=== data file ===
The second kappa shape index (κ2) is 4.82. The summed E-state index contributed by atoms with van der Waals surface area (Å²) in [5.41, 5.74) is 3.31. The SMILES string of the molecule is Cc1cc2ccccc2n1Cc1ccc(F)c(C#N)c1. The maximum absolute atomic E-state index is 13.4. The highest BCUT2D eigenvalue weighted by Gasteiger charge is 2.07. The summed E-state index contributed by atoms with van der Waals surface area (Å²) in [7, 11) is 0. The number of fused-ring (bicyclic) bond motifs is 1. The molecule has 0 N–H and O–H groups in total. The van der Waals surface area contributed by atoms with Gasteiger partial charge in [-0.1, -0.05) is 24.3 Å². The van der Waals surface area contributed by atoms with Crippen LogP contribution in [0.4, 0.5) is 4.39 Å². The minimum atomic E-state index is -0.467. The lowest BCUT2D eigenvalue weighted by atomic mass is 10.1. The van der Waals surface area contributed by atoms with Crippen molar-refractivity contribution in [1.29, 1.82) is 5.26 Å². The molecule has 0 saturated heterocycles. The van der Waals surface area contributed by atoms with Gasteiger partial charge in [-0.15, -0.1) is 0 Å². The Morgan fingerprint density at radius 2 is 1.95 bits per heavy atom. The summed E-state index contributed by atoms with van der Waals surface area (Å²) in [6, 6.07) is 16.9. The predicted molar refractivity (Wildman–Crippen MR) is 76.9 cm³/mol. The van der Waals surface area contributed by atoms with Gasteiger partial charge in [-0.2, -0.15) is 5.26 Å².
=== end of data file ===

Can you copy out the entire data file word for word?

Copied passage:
The second kappa shape index (κ2) is 4.82. The summed E-state index contributed by atoms with van der Waals surface area (Å²) in [5.41, 5.74) is 3.31. The SMILES string of the molecule is Cc1cc2ccccc2n1Cc1ccc(F)c(C#N)c1. The maximum absolute atomic E-state index is 13.4. The highest BCUT2D eigenvalue weighted by Gasteiger charge is 2.07. The summed E-state index contributed by atoms with van der Waals surface area (Å²) in [7, 11) is 0. The number of fused-ring (bicyclic) bond motifs is 1. The molecule has 0 N–H and O–H groups in total. The van der Waals surface area contributed by atoms with Gasteiger partial charge in [-0.1, -0.05) is 24.3 Å². The van der Waals surface area contributed by atoms with Crippen LogP contribution in [0.4, 0.5) is 4.39 Å². The minimum atomic E-state index is -0.467. The lowest BCUT2D eigenvalue weighted by atomic mass is 10.1. The van der Waals surface area contributed by atoms with Crippen molar-refractivity contribution in [1.29, 1.82) is 5.26 Å². The molecule has 0 saturated heterocycles. The van der Waals surface area contributed by atoms with Gasteiger partial charge in [-0.15, -0.1) is 0 Å². The Morgan fingerprint density at radius 2 is 1.95 bits per heavy atom. The summed E-state index contributed by atoms with van der Waals surface area (Å²) in [6, 6.07) is 16.9. The predicted molar refractivity (Wildman–Crippen MR) is 76.9 cm³/mol. The van der Waals surface area contributed by atoms with Gasteiger partial charge in [-0.2, -0.15) is 5.26 Å².